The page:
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Performing the Peace Process and Performing the Past in the Irish Republican Commemoration

Paddy Hoey


In the years since the signing of the 1998 Good Friday Peace Agreement in Northern Ireland, there has been a structural realignment of the Irish republican activist milieu. The agreement delivered the end of armed struggle for the largest republican militant group, the Provisional IRA, and provided the opportunity for the electoral growth of its formerly subordinate political wing, Sinn Féin. The latter has become the dominant gatekeeper of republican identity, defining ideologically important performative rituals, like commemorations. During the period of the Peace Process, these rituals self-consciously eschewed armed and uniformed displays of military force that were central to the propaganda war of the Troubles, such as those of the Hunger Strikes in 1981. New performative rituals of commemoration symbolized the political transformation in Provisional republicanism’s strategy. In terms of typology, rituals such as graveside orations on important commemorative dates, were reimagined to signify not military strength, but political and cultural development, with street theatre taking the place of parading and drilling. However, the peace agreement did not deliver the reunification of Ireland and the end of British rule, which had been the central aims of republican resistance. Dissident groups, who split from the Provisionals as a result of opposition to the Peace Process, have grown in support. Militant groups like the Real IRA (RIRA) have contested the internal cultural hegemony of Sinn Féin by emphasizing paramilitarist traditions at their own commemorations and funerals. By utilizing masked volunteers to deliver graveside orations and employing armed guards to fire gunshots over the coffins of dead members, they have sought to reclaim the ideologically potent performative rituals of the recent past to establish their claims to being the true keepers of republicanism’s ideological soul.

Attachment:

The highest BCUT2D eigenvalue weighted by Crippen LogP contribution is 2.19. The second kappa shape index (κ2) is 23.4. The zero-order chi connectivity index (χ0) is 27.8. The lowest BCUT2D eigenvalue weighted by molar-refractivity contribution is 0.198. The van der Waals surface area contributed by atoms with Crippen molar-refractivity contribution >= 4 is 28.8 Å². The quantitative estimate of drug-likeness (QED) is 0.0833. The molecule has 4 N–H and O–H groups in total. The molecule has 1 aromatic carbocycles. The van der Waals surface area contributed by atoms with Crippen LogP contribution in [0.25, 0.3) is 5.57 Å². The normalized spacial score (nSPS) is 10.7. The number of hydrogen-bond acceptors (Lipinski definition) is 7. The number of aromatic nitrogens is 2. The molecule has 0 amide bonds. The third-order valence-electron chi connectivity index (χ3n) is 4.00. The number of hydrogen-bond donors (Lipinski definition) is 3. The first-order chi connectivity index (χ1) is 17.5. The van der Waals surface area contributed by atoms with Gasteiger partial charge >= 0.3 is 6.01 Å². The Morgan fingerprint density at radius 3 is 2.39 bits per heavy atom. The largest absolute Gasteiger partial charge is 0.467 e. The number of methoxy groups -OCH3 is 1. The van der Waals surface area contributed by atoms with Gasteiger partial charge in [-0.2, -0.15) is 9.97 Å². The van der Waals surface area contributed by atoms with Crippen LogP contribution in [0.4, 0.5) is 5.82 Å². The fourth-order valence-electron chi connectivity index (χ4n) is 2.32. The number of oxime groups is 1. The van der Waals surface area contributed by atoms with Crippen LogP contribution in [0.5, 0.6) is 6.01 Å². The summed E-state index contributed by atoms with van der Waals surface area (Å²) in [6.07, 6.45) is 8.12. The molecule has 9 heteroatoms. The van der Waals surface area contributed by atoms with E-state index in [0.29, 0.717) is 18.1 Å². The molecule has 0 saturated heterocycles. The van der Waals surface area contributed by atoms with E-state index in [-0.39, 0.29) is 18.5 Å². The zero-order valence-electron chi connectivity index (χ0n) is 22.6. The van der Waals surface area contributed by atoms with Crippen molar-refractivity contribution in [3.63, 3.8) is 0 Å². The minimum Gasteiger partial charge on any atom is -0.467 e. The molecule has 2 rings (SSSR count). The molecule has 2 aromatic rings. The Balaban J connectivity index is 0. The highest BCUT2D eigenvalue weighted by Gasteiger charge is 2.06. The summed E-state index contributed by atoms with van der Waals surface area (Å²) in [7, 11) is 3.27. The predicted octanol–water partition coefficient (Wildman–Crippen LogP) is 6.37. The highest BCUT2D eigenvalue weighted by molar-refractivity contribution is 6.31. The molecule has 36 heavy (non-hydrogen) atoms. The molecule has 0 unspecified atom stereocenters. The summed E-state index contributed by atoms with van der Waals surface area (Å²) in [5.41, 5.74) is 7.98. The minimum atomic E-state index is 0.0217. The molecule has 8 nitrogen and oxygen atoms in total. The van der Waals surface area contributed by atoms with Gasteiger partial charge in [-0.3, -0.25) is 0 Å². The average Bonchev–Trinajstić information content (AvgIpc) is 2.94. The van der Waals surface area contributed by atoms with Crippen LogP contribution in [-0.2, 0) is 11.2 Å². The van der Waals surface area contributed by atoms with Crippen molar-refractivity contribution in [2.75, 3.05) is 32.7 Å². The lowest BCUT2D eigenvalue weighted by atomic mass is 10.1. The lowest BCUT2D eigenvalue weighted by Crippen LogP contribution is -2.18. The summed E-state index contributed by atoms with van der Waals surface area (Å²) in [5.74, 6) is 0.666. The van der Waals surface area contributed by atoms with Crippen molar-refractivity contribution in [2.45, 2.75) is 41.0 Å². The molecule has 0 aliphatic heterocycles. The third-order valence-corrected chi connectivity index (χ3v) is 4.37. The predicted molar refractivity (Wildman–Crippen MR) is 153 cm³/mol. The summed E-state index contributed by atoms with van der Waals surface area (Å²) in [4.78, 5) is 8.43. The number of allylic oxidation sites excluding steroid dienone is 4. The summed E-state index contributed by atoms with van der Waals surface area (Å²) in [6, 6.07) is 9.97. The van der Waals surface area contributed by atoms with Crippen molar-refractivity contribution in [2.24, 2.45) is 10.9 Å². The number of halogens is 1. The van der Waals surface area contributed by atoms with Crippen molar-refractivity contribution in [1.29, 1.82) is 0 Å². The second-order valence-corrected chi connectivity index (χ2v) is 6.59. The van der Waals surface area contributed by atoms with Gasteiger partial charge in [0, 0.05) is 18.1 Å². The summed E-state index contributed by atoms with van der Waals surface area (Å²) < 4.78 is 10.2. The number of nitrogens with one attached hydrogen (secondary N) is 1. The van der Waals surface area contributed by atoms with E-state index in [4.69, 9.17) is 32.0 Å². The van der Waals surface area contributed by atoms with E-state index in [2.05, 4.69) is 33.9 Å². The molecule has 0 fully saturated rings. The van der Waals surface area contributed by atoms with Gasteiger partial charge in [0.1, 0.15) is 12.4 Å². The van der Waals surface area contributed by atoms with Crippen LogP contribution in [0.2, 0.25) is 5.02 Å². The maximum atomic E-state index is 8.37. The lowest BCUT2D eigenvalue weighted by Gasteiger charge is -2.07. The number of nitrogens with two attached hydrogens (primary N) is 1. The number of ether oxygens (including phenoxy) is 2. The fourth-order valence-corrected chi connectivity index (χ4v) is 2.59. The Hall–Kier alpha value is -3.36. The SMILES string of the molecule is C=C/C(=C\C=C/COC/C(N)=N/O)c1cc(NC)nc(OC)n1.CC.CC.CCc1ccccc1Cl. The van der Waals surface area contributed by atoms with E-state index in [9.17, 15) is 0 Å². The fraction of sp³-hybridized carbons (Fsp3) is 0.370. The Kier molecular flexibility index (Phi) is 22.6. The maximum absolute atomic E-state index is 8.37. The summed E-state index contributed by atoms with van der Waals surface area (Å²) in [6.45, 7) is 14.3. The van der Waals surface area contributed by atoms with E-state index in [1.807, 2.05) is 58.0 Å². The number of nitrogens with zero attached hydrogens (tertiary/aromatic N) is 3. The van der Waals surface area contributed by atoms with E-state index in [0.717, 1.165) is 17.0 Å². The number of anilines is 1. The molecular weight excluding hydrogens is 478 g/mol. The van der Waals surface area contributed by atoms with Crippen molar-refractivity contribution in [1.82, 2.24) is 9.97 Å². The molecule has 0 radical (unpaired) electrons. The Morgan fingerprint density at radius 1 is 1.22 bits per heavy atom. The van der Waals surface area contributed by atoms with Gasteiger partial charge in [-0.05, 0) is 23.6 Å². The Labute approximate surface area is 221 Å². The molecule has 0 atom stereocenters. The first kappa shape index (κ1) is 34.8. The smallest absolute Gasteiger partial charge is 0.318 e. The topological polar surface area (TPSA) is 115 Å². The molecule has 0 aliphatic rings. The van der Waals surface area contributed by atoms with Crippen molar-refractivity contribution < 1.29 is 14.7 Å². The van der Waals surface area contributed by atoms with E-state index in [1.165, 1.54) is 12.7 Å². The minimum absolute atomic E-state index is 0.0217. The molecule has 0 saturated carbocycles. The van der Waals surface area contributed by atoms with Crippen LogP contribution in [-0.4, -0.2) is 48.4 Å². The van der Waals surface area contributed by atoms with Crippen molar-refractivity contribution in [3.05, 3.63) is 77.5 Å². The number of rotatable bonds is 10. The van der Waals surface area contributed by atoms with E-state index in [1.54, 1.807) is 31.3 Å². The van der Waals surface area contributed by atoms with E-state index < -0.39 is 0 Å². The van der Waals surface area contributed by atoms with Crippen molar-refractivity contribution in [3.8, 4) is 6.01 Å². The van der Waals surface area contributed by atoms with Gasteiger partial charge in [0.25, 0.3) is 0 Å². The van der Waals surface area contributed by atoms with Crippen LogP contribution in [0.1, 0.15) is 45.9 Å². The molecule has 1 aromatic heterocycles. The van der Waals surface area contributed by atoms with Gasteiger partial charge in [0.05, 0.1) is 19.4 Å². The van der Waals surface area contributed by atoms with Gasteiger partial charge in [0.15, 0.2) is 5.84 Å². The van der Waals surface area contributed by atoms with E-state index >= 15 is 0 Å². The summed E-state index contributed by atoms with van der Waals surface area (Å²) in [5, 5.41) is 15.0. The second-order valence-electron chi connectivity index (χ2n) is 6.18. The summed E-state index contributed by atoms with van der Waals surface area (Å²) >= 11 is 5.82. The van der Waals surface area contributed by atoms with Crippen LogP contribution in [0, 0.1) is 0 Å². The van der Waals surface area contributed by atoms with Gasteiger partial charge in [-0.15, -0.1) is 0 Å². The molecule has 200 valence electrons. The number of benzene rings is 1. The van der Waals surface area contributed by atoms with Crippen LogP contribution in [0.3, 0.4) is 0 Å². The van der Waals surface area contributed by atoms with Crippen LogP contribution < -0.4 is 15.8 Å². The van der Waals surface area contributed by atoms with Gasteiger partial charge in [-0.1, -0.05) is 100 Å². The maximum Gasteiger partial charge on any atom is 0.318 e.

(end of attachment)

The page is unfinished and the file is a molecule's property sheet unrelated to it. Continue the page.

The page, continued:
Commemorative rituals; dissidents; Irish republicanism; Peace Process; Real IRA; Sinn Fein

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DOI: http://dx.doi.org/10.13185/KK2013.02112